On a shockingly atypical day in January, I spent a near 60 degree Saturday at the Fullerton Beach lakefront taking in some of the sites that have become so familiar to me in the last four years.
Driving down LakeShore Drive anytime you don’t have a timetable is literally the best time to drive down Chicago’s most iconic highway. The road winds along the Lake Michigan waterfront, through Lincoln Park and then right up to the heart of the city, before veering sharply around and into Millennium Park which is often where the traffic usually thickens. Lucky for me, my destination was right at the end of Lincoln Park before the Magnificent Mile began.
In small neighborhood nicknamed the Gold Coast lies a remnant of a much older Chicago. In the years prior to the devastated Great Chicago Fire, it was common place to find wood as the predominant material used in the pavement of the city’s walkways. Now than more one hundred and ten years later very few of these wooden cobblestones still exist. While I was shooting these pictures, I could not stop pondering the millions of men and women that walked those same cobblestones over the last century.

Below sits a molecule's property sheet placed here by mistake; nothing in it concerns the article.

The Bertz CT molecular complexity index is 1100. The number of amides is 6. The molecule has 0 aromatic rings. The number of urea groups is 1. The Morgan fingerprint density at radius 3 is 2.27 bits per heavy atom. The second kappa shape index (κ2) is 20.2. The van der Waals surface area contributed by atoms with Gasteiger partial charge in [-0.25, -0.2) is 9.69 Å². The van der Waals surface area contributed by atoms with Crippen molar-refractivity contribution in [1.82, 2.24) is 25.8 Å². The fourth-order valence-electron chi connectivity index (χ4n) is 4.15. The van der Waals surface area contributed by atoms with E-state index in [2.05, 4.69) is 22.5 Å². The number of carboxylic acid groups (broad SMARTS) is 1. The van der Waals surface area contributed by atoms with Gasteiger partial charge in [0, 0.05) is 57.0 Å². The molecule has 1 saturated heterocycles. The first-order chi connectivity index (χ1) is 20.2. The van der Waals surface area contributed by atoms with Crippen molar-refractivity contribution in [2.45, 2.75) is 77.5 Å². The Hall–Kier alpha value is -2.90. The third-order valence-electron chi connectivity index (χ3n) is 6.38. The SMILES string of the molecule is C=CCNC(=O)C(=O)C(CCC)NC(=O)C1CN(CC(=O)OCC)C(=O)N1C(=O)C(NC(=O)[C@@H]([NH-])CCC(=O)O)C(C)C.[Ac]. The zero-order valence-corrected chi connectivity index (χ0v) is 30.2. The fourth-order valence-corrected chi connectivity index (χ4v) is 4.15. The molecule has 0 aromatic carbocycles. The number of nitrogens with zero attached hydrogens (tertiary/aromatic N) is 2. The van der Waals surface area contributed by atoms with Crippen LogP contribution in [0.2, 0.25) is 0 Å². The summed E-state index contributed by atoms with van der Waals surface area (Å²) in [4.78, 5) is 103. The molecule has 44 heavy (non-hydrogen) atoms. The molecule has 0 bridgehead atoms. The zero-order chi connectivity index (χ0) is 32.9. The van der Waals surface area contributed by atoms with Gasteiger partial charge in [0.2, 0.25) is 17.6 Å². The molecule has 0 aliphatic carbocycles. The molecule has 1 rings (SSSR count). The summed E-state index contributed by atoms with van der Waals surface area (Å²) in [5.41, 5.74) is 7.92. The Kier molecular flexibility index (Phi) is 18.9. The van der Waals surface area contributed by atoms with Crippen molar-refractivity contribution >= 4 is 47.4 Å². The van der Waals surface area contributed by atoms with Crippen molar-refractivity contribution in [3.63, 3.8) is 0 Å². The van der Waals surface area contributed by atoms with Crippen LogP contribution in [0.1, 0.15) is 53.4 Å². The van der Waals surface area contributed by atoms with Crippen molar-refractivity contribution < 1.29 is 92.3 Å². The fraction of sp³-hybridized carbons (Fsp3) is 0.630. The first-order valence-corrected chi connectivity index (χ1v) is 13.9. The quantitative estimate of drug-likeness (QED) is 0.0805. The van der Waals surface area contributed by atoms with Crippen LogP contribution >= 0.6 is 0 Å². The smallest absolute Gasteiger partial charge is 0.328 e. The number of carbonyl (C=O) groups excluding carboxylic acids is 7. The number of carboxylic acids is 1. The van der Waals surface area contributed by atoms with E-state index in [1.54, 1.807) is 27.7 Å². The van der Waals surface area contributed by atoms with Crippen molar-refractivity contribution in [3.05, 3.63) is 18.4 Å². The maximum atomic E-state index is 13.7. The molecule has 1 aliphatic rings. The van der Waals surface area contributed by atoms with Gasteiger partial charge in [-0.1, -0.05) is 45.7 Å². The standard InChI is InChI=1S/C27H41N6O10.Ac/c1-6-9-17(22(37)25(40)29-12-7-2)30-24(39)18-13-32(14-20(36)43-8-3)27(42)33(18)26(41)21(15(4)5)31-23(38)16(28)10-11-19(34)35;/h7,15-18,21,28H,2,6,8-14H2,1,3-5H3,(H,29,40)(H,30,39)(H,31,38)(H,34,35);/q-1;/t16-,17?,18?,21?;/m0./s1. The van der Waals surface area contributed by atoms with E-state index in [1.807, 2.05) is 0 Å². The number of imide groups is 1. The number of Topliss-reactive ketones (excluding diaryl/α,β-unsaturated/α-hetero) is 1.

At the northern edge of Lincoln Park, stands the Elks National Veterans Memorial built in 1926 as a monument to the honor the members of the Elks Lodge that died during World War One and each American war since. It’s monolithic structure and massive dome, tower over the cityscape as a magnificent memorial to those that have fallen. Along the sides of the memorial friezes depict on one side the “The Triumphs of War” and on the opposite side, “The Triumphs of Peace.”
Just north of my own neighborhood of Rogers Park, lies Evanston, Illinois the home of Northwestern University and some of the most serene beaches and parks in the area. While the beaches and parks of downtown have their own majesty the tranquility of Evanston’s beaches and parks is a welcome change from the hubbub of America’s third largest city.